The smell is the worst part of death. There is something primal that rises up within you, that tells you, “This is bad.” If you don’t think about the philosophical implications of death, the notion that something is gone forever, no one can escape that corrupt ancient feeling when you smell death. When you smell something decaying your entire body is revolted by it. You instantly back up. You pause. Some people want to throw up. The collective memory of our species tells us this is something you should avoid at all cost. Perhaps those who didn’t got exposed to more diseases. Perhaps it is the reptilian portion of our brains telling us to stay alive because death is permanent. Maybe we are repulsed because we don’t quite understand it and that is terrifying. Whatever the reason, I know when the freezer gets full and makes the last half of our building smell, it makes our skin crawl. Everyone avoids it. It’s a silent fear that creeps within. Like the animals’ spirits are crawling out of their bodies haunting us. Not only for the biohazardious reasons, but more so for the peace of our own subconscious minds, we call to dispose of the animals immediately. It is the unconscious mind that is truly nauseated by being so near to death, by the actual discomposing of a body.
I am not grossed out by anatomy, but rotting turns my stomach. I once opened a freezer bag with a dead dog in it only to have its guts drop on my foot. That only made me change my cloths, not want to throw up. It simply was not as upsetting as when I opened a bag with a dead cat in it that had been decaying for days in the sun. When I broke open this bag maggots came spilling out onto the floor and counter. They hadn’t frozen yet. Like rice pellets they fell onto the floor. Too fresh to complete my processing of the animal. It’s not the maggots that made me sick, but the smell. It threw me back into a state that is singularly human. Wrapping up the cat, I put it back down into the freezer to wait for it to be completely frozen. I could deal with it then, perhaps.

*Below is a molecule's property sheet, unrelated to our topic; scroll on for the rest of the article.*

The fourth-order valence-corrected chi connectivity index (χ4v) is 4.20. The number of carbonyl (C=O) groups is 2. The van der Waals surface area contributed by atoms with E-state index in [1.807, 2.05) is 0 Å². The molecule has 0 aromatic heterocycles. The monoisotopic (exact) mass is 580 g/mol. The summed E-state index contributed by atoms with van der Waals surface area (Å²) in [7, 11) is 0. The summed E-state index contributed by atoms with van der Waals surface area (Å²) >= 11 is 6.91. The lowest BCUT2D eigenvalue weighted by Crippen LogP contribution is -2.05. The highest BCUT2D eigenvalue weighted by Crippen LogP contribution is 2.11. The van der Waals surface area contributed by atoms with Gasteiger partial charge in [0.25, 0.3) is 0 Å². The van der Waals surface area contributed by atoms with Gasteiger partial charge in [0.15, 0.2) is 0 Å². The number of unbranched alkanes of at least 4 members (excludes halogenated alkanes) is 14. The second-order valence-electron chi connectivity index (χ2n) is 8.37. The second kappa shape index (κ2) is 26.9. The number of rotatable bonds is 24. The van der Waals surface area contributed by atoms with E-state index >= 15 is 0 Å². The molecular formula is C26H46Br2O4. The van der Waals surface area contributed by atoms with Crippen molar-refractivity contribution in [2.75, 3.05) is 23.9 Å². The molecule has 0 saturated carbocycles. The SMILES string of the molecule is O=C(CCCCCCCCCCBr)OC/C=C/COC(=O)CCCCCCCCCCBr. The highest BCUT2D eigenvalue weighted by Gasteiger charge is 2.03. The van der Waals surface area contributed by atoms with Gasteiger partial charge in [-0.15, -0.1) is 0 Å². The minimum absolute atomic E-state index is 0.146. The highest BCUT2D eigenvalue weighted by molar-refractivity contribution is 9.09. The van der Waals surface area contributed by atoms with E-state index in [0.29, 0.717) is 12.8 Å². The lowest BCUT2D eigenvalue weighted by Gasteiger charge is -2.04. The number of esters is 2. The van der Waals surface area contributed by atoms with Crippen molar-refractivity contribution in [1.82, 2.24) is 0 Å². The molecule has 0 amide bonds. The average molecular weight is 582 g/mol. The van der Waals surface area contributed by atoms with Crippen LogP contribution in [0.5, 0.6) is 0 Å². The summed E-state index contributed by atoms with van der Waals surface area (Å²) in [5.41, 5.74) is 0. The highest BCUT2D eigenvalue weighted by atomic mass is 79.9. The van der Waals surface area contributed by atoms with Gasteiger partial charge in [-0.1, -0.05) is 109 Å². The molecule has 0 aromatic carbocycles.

I don’t think many people think about the actual decaying process of a body. Most people when we think of death, we think of the soul. We ponder where the conscious has gone. While theses conversations need to be had, there is something about actually seeing decomposition that brings a person back to a time when there was no religion to comfort us. Rotting is something man and beast share alike. Biologically we share the same fate. And it is disgusting. Maybe that is why ancient man started burring their dead, to avoid the smell. All I know is that I will not be able to eat rice for a very long time.